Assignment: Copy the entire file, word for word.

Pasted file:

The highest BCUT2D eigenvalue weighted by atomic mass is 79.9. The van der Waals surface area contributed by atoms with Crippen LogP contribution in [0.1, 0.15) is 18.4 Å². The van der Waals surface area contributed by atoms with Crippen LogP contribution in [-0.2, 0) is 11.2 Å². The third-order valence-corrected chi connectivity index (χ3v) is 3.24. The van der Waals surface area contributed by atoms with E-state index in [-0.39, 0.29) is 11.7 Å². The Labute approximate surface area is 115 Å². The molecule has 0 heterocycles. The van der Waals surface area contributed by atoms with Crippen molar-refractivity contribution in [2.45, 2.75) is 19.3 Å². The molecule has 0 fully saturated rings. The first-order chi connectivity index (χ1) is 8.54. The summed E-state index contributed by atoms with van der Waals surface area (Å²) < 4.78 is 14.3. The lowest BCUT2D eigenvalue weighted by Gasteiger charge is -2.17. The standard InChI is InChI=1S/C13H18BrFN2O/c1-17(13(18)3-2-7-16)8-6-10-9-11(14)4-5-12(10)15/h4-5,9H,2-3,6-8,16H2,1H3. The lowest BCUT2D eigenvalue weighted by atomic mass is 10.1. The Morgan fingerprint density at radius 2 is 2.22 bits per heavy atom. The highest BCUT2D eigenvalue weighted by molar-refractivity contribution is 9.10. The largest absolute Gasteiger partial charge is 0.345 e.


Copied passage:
The highest BCUT2D eigenvalue weighted by atomic mass is 79.9. The van der Waals surface area contributed by atoms with Crippen LogP contribution in [0.1, 0.15) is 18.4 Å². The van der Waals surface area contributed by atoms with Crippen LogP contribution in [-0.2, 0) is 11.2 Å². The third-order valence-corrected chi connectivity index (χ3v) is 3.24. The van der Waals surface area contributed by atoms with E-state index in [-0.39, 0.29) is 11.7 Å². The Labute approximate surface area is 115 Å². The molecule has 0 heterocycles. The van der Waals surface area contributed by atoms with Crippen molar-refractivity contribution in [2.45, 2.75) is 19.3 Å². The molecule has 0 fully saturated rings. The first-order chi connectivity index (χ1) is 8.54. The summed E-state index contributed by atoms with van der Waals surface area (Å²) < 4.78 is 14.3. The lowest BCUT2D eigenvalue weighted by Gasteiger charge is -2.17. The standard InChI is InChI=1S/C13H18BrFN2O/c1-17(13(18)3-2-7-16)8-6-10-9-11(14)4-5-12(10)15/h4-5,9H,2-3,6-8,16H2,1H3. The lowest BCUT2D eigenvalue weighted by atomic mass is 10.1. The Morgan fingerprint density at radius 2 is 2.22 bits per heavy atom. The highest BCUT2D eigenvalue weighted by molar-refractivity contribution is 9.10. The largest absolute Gasteiger partial charge is 0.345 e.